Rapid spread of Wild Parsnip (Pastinaca sativa) and Giant Hogweed or Cow Parsnip (Heracleum mantegazzianum) along our roadsides has set off spray programs using the Dow herbicide Clearview in eastern Ontario municipalities.
Alarmist media reports warned us to not go near the parsnips without eye and full body protection. Many were alarmed. But many others, particularly farmers, had been living with the parsnips for decades. They managed because they learned that the severe skin burning and eye damage from the parsnips was caused by plant sap that was activated by exposure to sunlight. Burns could be avoided by washing off the oily sap with soap and water before going out in the sun. So there was an alternative to widespread spraying with Clearview.
Health Canada's testing of Clearview's effects is reported as incomplete but here are the basics that are known.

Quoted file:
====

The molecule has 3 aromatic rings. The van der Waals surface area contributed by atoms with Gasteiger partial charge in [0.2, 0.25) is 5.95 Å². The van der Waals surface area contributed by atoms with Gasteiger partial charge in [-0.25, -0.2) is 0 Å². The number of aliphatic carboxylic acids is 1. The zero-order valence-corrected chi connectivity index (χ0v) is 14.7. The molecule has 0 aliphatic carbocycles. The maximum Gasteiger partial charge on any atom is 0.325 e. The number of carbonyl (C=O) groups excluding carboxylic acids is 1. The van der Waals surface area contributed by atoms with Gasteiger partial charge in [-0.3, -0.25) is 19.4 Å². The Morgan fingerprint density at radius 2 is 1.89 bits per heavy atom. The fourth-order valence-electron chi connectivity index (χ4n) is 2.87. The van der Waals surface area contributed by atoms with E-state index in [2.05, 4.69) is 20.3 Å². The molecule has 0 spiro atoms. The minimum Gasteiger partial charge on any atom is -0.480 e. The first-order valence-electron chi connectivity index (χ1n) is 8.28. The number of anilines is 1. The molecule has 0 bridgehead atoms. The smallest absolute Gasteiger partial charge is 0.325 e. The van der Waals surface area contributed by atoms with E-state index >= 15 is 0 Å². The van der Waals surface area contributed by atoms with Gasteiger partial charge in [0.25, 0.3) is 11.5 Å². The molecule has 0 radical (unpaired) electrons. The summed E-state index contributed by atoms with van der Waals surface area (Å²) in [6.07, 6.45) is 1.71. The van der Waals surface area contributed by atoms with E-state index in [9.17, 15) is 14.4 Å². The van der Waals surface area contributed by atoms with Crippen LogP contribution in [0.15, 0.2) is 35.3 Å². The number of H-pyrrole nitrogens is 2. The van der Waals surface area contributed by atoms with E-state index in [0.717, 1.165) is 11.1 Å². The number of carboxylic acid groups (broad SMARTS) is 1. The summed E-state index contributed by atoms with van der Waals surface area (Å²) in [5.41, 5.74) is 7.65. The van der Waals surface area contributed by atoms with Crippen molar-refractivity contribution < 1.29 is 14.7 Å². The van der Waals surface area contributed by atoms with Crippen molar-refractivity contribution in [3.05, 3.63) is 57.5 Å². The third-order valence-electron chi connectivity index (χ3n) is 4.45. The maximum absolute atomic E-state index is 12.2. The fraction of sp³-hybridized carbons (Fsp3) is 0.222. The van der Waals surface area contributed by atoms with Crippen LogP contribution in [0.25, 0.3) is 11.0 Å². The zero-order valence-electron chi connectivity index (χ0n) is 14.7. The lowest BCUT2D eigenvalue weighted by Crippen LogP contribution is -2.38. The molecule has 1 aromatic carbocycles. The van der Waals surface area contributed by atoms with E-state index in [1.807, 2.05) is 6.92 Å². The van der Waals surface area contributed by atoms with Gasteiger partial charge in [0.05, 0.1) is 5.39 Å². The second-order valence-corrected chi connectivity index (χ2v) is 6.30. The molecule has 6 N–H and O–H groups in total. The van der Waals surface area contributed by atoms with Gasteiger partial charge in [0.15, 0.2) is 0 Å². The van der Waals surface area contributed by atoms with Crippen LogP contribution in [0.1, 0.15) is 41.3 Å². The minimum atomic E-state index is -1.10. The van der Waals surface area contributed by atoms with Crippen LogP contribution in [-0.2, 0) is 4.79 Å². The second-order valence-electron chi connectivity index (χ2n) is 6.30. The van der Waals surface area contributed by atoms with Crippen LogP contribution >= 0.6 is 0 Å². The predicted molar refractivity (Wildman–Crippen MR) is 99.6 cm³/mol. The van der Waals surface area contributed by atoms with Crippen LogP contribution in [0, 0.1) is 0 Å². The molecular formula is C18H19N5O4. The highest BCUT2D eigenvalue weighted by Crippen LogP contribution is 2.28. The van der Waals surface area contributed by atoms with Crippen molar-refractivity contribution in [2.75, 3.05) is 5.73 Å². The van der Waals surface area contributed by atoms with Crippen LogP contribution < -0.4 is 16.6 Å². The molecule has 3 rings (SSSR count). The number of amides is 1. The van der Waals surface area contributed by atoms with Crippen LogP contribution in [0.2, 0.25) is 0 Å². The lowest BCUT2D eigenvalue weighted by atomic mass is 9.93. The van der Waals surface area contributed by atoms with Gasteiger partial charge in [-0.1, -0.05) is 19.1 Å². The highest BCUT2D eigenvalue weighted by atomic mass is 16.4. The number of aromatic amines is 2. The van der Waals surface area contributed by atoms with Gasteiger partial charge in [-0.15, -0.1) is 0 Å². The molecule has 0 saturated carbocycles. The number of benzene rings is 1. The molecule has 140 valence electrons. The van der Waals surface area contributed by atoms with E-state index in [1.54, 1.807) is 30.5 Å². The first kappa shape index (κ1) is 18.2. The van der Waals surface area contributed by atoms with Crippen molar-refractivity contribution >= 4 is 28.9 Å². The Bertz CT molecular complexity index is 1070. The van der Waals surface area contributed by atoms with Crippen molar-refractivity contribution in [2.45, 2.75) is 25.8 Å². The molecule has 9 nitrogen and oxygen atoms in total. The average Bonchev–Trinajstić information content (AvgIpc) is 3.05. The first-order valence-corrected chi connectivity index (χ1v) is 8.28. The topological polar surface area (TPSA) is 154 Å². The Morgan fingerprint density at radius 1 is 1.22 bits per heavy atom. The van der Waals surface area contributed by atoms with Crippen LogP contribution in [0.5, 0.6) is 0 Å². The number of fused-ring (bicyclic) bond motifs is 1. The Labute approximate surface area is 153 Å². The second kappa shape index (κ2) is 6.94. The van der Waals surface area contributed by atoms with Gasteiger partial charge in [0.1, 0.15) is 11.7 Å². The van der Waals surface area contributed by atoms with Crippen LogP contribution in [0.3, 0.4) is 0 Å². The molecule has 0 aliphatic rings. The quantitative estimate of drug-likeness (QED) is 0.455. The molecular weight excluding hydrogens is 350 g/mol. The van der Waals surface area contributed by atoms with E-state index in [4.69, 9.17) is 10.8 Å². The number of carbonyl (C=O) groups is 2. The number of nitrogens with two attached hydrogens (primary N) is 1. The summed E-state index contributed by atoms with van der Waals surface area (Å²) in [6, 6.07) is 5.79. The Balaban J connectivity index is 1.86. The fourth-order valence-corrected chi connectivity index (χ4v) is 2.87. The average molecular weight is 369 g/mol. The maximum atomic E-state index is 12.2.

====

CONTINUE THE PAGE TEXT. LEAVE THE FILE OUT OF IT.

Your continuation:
The active chemical in Clearview mimics the growth hormones (auxins) in plants, disrupts the natural chemistry of the plant's cells and prevents plant growth. The active chemical is aminopyralid which is highly water-soluble and can move in the soil and surface waters for up to 533 days. Predictions from computer models were that it posed negligible risk to humans and to wildlife.
Clearview also contains 9.5% of another chemical (metsulfuron-methyl) that stops cell division in plants at very low doses and also is highly water-soluble. It lasts for up to180 days in soil and about three weeks in water. As a spreading agent Clearview also contains Gateway which includes petroleum distillates that are toxic to aquatic organisms.
Clearview lasts about two years in soil so its effects on parsnips will stop and respraying will be needed after two years.
Clearview is not selective in the sense that it kills only wild parsnips; it damages or kills many shrubs and trees for up to two years if sprayed near or on them.